Roland SH-101 Repair

Repair: Roland SH-101

A detailed guide of how I resolved a couple of issues with my Roland SH-101 synthesizer. Biggest problem was – no sound except for filter resonance. Some of the faults of my machine are described in other places on the web but a good bunch of them lacks resolution. So read on to find out what I did.

Opening up

If you have the modulation grip installed, you may want to remove it. Remove the wiring either way. If you don't own a grip you can defintely leave the four screws for Grip and strap holder in place (left and right side). Go on removing all screws from the bottom plate. Note, in the middle row of screws there are two with metric thread connecting to two brass spacers underneath. All other screws are of the same type, more or less.

Before I acquired my SH-101 it must have had a hard time since there was rust all over the place, signs of battery leakage in both the battery case and on the boards, a crack near the pitch bender, several fader caps loose and others bent to one side or the other.

So first of all there was some mechanical work to do:

  • derusting housing and keyboard frame (metal brush, sand paper, zinc spray)
  • thorough cleaning of all keys (household cleaner) and keyboard rubber contacts (benzine/isopropyl alcohol)
  • straightening of bent sliders with two pliers, one holding the slider right above its housing to prevent damage to slider board and housing, the other doing the bending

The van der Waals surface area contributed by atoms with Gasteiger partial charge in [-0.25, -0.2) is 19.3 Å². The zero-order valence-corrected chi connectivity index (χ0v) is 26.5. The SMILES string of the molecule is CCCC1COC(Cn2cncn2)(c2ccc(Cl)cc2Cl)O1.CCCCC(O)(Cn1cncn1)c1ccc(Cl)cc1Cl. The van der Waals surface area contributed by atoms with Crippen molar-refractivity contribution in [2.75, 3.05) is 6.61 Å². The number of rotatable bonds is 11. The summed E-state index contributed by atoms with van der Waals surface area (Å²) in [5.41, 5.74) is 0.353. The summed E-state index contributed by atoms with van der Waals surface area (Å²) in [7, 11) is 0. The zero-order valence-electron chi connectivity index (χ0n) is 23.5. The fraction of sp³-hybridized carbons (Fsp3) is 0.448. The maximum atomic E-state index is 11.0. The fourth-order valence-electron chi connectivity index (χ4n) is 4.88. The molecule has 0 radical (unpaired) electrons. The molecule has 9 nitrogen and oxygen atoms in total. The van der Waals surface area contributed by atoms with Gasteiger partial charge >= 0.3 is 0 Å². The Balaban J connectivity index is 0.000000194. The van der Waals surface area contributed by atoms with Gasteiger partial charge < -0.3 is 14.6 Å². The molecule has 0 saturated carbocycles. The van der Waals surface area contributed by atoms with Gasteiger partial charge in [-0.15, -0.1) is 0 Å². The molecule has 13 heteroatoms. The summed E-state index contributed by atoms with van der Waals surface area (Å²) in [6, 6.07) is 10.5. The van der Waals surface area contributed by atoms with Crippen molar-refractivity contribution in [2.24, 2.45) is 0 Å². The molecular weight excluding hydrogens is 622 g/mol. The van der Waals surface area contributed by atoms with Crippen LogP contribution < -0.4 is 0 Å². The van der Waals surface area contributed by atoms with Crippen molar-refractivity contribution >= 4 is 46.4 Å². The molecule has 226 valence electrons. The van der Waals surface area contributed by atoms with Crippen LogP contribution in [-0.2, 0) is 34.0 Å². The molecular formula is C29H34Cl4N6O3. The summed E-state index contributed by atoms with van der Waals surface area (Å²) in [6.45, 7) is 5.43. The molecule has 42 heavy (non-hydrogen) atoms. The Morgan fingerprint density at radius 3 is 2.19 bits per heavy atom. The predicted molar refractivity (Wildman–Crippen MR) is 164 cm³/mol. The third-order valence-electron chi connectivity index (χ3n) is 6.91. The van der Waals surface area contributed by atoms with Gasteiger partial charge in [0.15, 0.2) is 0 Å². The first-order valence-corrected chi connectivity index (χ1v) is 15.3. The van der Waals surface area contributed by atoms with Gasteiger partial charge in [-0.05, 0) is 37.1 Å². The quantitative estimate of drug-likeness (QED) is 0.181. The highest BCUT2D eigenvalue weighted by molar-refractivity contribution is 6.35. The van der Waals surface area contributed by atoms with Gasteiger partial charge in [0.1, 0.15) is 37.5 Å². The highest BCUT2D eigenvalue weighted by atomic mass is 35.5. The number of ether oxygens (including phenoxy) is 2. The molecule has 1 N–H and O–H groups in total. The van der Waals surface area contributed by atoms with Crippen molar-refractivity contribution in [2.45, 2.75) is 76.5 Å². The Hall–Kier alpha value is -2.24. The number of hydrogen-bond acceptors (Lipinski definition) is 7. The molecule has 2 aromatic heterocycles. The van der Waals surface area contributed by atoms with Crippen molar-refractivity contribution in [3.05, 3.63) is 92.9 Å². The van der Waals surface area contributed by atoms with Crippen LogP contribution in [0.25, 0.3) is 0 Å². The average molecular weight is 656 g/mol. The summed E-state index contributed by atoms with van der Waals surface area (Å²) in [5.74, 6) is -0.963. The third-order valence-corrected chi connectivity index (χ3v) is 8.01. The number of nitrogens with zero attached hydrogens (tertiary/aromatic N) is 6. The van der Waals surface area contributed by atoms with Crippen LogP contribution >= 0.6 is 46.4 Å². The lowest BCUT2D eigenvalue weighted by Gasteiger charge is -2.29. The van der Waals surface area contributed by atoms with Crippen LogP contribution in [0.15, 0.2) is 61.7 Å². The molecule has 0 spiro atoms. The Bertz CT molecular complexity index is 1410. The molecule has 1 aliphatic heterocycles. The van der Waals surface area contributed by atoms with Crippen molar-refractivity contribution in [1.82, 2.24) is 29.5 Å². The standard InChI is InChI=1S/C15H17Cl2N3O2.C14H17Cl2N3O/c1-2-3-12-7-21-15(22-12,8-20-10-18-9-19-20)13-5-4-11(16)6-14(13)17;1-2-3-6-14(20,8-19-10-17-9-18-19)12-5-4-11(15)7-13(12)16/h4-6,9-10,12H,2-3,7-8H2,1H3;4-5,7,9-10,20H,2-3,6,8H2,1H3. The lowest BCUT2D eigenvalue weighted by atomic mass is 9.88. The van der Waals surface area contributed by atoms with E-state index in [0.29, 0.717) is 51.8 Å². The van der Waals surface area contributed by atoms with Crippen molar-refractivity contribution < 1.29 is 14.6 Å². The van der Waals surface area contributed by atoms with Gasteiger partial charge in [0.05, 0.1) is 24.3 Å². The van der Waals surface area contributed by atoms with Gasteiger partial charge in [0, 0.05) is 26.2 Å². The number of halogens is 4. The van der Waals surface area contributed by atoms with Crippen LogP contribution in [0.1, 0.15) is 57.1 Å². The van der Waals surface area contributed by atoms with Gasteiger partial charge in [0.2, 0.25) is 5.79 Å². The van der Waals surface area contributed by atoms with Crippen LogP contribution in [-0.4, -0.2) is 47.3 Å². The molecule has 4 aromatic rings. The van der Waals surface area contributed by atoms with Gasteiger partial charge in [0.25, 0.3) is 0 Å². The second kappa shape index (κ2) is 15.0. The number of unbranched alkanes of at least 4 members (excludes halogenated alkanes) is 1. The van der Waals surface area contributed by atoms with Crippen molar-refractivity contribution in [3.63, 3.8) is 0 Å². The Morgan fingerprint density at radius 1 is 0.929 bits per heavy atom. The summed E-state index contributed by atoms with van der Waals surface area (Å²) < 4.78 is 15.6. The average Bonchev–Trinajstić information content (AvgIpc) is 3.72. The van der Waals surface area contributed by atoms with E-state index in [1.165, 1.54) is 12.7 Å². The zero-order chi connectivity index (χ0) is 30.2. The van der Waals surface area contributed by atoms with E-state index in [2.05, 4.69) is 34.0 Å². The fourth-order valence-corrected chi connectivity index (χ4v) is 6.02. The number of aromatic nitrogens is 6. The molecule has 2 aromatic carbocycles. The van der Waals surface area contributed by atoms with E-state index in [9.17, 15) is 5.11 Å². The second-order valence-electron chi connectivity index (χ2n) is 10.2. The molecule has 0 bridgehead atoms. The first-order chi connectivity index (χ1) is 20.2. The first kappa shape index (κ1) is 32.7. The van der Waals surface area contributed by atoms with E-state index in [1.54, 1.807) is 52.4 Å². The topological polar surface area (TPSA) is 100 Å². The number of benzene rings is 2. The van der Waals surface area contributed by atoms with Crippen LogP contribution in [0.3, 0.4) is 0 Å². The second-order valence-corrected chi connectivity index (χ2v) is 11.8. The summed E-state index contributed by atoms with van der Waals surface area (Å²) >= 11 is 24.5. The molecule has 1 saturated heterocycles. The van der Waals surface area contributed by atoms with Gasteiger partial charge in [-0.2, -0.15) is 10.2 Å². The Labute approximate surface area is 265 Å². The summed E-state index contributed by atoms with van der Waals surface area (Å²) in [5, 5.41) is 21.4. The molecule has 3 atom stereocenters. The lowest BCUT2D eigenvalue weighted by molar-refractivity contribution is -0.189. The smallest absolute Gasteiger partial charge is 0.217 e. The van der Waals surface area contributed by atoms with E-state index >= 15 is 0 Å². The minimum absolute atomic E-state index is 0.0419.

• adding small portions of ABS plastic to the guide slots of worn out fader caps by dissolving remains of an old keyboard key or broken LEGO in Acetone and applying the solution with a tiny brush – note, a very thin layer inside the slot helps already a lot to tighten loose fader caps
  • fixing the crack with Acetone (use sparingly and keep an eye on prints on the housing - they could get damaged, so do fixing from bottom side), reinforcement with ABS remains from bottom side, cutting small pieces of original grey ABS from inside and dissolving it to make up the crack on top, filing, polishing and finalising the structure of the make up after drying

SH-101 PSU check

First thing to check electrically is always voltages. Pick up Ground from the jumper closest to the edge of the board between IC2 and C11.

Roland SH-101 Repair

An SH-101 is powered by a 9 - 12V wall wart (DC, center negative). One interesting thing is, these 9 or 12V are used to drive some of the ICs directly, on the mainboard e.g. IC5 (9022 Op Amp) or the most precious IC14 (IR3109 Filter). This means on the other hand, don't exceed this voltage too much or damage may happen. I recommend using a good (low noise!) regulated power adapter.

The other interesting thing is that the Roland engineers built an oscillator (TR1 SD571 and TR2 SC1815) to provide AC that is stepped up to above 20V with a tiny transformer and then rectified back to DC (D1/D2). Next is a regulation circuit to provide the other voltages needed in this 2½ octaves beast: ±5V, 14V, 15V. The PSU got rather complex to allow for running the instrument on batteries.

In this particular SH-101 all voltages were present, although I had slight irregularities. There is a tinkered image available on the internet showing multimeter screenshot voltages in different places of the 101 PSU. That image is not completely wrong but it shows measurements from places not well chosen. If you are not sure what the correct and working voltages should be please have a look at my commented schematic below. I also hope this helps to clarify the various voltage symbols in the schematics.